If you tend to enjoy BBC comedies and have a fondness for ghost stories, you are likely to have a very pleasant time with Extra Ordinary.

Film Review: Extra Ordinary

Film Reviews

Extra Ordinary
Directors: Mike Ahern & Enda Loughman

Blinder Films
In Theaters: 03.06

For whatever reason, low-budget U.K. comedy and supernatural horror tend to mix pretty well. If you’ve ever seen Shaun of the Dead, you know what I’m talking about. In fact, truth be told, I am not really a big horror fan when it’s not mixed with comedy, but the original Ghostbusters ranks among my all time favorites, and I’ve always been just a little obsessed with it. Extra Ordinary definitely owes something to both of the aforementioned films, and perhaps just a tiny bit to The Private Eyes.

Rose, a small-town Irish driving instructor (Maeve Higgins), is trying to lead a normal life, despite the fact that she has certain “talents” when it comes to conversing and connecting with the dead. Rose’s father was a minor celebrity in the world of ghost hunting, but for reasons that Rose doesn’t like to talk about, the family business died with him. Rose’s lonely life is interrupted when a local girl, Sarah Martin, enlists her aid to help her father, Martin Martin (Barry Ward), who is unable to move on with his life because his wife refuses to move on from her death. Rose takes a liking to Martin and feels tempted to help, but is too afraid of her own tragic past. Meanwhile, washed-up recording star Christian Winter (Will Forte) is toying with Satanic rituals in a diabolical plan to stage a comeback.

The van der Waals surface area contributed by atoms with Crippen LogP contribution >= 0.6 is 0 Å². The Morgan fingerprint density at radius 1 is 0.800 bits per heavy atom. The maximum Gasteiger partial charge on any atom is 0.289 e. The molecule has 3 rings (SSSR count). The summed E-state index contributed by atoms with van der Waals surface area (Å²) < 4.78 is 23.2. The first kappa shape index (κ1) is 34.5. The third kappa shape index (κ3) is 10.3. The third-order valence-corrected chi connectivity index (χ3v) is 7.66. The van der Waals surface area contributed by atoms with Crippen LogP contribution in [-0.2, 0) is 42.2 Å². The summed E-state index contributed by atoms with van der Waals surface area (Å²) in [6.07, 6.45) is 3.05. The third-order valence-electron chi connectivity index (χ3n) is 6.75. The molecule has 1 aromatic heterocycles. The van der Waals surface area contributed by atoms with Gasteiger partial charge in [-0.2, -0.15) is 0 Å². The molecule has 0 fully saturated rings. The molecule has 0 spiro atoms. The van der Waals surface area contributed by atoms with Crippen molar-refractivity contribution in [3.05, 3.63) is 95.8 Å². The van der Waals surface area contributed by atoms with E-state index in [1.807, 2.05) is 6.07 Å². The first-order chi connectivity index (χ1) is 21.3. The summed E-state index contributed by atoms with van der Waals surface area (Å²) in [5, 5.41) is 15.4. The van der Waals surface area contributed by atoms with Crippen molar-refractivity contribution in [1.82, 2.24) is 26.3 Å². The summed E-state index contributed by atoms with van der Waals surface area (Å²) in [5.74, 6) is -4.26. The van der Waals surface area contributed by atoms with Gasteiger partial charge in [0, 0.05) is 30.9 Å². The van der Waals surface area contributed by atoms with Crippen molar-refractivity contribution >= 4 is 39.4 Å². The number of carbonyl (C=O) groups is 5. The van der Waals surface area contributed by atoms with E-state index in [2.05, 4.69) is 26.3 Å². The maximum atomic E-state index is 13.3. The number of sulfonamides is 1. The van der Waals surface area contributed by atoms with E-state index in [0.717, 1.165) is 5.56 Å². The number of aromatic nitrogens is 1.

This is all very silly stuff, but it’s mixed with a sincerely sweet appeal. Extra Ordinary feels, more than anything, like a story from the extended Ghosbusters universe, such as the cartoon or the role playing game (I told you I was a bit obsessed), in that it’s smaller story withat least seemingly—smaller stakes and lovably goofy characters. Higgins and Ward are an adorable and amusing pair, and whenever the film is focused on them, it’s quite the charmer. Forte’s performance, and his plot, are a bit more hit and miss, and at times it almost feels like these elements belong in a different movie. But the overall mix works, and I had a great time with it. Then again, it felt almost tailor-made for me. In fact, it unintentionally evokes my own 2012 short film Steve From Accounting Vs. The Shadow Dwellers a couple of times, even using one almost identical plot device.

If you tend to enjoy BBC comedies and have a fondness for ghost stories, you are likely to have a very pleasant time with this (no pun intended) spirited, if sometimes a bit raunchy, little film. I can see it developing a small (still no pun intended) cult following and becoming a Halloween tradition for a certain crowd. Extra Ordinary is not going to be the next Shaun, but it’s more than content being just what is is, and that’s exactly why it works. I will definitely be putting this one on my October watch list. –Patrick Gibbs